Jackson Hewitt offers two ways to file your tax return. Customers can choose
IRS e-file or request that we mail a paper return to the IRS.
Click one of the following links for more information on filing your return:
- Filing a Paper Return
- Electronic Filing
- When to File
- Filing Late
- Amended Returns
- Filing an Extension
- Electronic Filing of Extensions
- Installment Agreement
- Record Keeping
- Getting Copies of Past Tax Returns
- Estimated Taxes
- Estimated Tax Penalty
- $3 Presidential Election Campaign
- Change of Address
- Deadline for Sending Forms W-2
Contact your local Jackson Hewitt office for more information or assistance.
Filing a Paper Return
The IRS no longer mails out tax packets, however, you can still file your tax return on paper through the mail. It is important to realize that the processing time and chances for an error increase when you mail your return because it must be entered by a data entry clerk into the IRS computer system before processing. You may be mailing your return to a different address than in the past because the IRS has changed the filing locations for several areas. To find the address of the appropriate Internal Revenue Service Center listed for your state check the Form 1040 Instructions or go to the IRS website. If you are a Jackson Hewitt customer, you'll find the filing address on the Customer Letter you received with your tax return.
IRS e-file is the electronic transmission of your tax return to the IRS. Jackson Hewitt provides free electronic filing of federal and state returns for all customers who pay for tax preparation. For a fee, we can also e-file a tax return that you prepared yourself, or that was not prepared by Jackson Hewitt. This is called a Transmit-Only Return. Fees for Transmit-Only are set locally by each Jackson Hewitt office. Contact your neighborhood office to learn more.
You must have a valid tax identification number, such as a Social Security Number (SSN) or an Individual Taxpayer Identification Number (ITIN), for every person included on the return to qualify for electronic filing.
When to File
January 30, 2013 is the first date the IRS will accept and process tax returns for the 2013 tax season. April 15, 2013 is the due date for most taxpayers to file their 2012 income tax returns.
Your paper return is filed on time if it is mailed in an envelope that is properly addressed and postmarked by the due date. If you send your return by registered mail, the date of the registration is the postmark date. The registration is evidence that the return was delivered. If you send a return by certified mail and have your receipt postmarked by a postal employee, the date on the receipt is the postmark date. The postmarked certified mail receipt is evidence that the return was delivered.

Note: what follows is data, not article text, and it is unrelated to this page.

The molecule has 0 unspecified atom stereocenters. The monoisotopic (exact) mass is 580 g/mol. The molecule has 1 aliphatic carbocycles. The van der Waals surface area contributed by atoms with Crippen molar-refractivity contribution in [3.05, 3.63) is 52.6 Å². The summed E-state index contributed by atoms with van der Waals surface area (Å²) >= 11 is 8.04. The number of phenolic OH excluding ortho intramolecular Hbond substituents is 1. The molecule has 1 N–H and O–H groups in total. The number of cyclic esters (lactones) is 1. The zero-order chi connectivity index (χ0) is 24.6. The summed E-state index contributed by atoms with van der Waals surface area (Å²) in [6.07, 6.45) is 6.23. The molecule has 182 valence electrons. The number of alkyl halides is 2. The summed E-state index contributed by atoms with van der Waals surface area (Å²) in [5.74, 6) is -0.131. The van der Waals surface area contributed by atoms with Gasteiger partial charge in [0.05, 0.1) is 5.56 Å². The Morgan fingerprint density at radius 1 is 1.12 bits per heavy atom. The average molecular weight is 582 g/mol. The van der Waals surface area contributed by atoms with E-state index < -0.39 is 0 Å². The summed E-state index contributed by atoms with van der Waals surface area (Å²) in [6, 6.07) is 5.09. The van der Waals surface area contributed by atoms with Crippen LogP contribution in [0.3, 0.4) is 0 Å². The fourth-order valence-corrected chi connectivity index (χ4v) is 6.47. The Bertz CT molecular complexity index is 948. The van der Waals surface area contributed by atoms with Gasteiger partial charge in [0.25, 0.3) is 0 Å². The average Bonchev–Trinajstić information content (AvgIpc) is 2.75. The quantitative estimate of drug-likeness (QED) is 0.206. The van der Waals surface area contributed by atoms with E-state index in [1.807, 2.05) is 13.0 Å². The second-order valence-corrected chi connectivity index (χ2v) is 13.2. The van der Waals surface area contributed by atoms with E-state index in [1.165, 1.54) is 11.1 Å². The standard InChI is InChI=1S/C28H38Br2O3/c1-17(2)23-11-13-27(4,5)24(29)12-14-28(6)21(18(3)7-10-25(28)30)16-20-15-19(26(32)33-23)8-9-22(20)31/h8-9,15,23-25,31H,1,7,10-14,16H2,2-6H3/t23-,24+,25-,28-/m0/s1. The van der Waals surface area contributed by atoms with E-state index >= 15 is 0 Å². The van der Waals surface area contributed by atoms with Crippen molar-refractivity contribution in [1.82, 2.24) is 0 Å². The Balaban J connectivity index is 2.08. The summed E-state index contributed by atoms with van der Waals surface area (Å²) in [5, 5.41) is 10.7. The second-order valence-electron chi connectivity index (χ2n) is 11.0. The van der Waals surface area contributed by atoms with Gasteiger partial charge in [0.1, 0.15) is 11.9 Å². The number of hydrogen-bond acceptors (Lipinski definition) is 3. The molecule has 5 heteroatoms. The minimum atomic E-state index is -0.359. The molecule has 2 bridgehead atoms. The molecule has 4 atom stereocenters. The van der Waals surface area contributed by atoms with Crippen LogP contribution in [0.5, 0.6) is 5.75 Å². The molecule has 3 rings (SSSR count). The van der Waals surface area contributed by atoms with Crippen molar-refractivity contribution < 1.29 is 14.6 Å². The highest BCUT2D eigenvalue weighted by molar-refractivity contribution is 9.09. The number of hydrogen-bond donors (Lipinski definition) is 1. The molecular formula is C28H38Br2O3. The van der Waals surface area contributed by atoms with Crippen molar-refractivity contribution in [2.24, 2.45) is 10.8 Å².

If you use a private delivery service designated by the IRS to send your return, the postmark date generally is the date the private delivery service records in its database or marks on the mailing label. The private delivery service can tell you how to obtain written proof of this date. IRS designated private delivery services are listed below:
- DHL Worldwide Express (DHL): DHL Same Day Service
- Federal Express (FedEx): FedEx Priority Overnight, FedEx Standard Overnight, FedEx 2Day, FedEx International Priority, and FedEx International First
- United Parcel Service (UPS): UPS Next Day Air, UPS Next Day Air Saver, UPS 2nd Day Air, UPS 2nd Day Air A.M., UPS Worldwide Express Plus, and UPS Worldwide Express
If you e-file, your return is considered filed on time if the authorized electronic return transmitter postmarks the transmission by the due date. The electronic postmark is a record of when the authorized electronic return transmitter received the transmission of your electronically filed return on its host system. The date and time in your time zone controls whether your electronically filed return is timely.
If you do not file your return by the due date, you may be subject to a failure-to-file penalty and interest. To avoid penalties and interest, file for an extension by April 15, 2013.
If you were due a refund, but you did not file a return, you must file within three years from the date the return was originally due to obtain that refund.
If you filed a tax return and later realized that you have omitted income or overlooked some deductions, you can amend your return by filing Form 1040X, Amended U.S. Individual Income Tax Return . Generally, you must file your amended return within three years of the date you filed your original return or two years after paying taxes, whichever is later. You cannot change your filing status from Married Filing Jointly to Married Filing Separately after the due date of the original return.
Do not file Form 1040X to file an injured spouse claim. Instead mail Form 8379, Injured Spouse Claim and Allocation, by itself to the same Internal Revenue Service Center where you filed the joint return. Include copies of all Forms W-2, W-2G, and 1099-R that show income tax withheld.
Do not include any penalties or interest on Form 1040X. They will be adjusted accordingly.
File a separate Form 1040X for each year you are amending. When you amend your federal return, you may also need to amend your state return. It may take the IRS two to three months to process Form 1040X.
Amended returns cannot currently be e-filed.
For example, Henry filed his return in January, and paid the $129 balance due with that return. Two weeks later, Henry received an additional Form W-2. Because Henry had already filed his Form 1040, he must file Form 1040X to amend his return and report this additional income.
Filing an Extension
When you file an extension, you can postpone filing your return until October 15, 2013. However, if you do not pay any tax due by April 15, 2013, you will accrue penalty and interest charges. Complete Form 4868, Application for Automatic Extension of Time to File U.S. Individual Income Tax Return, to file for a six-month extension. If you estimate that you have a balance due, include this payment with the form.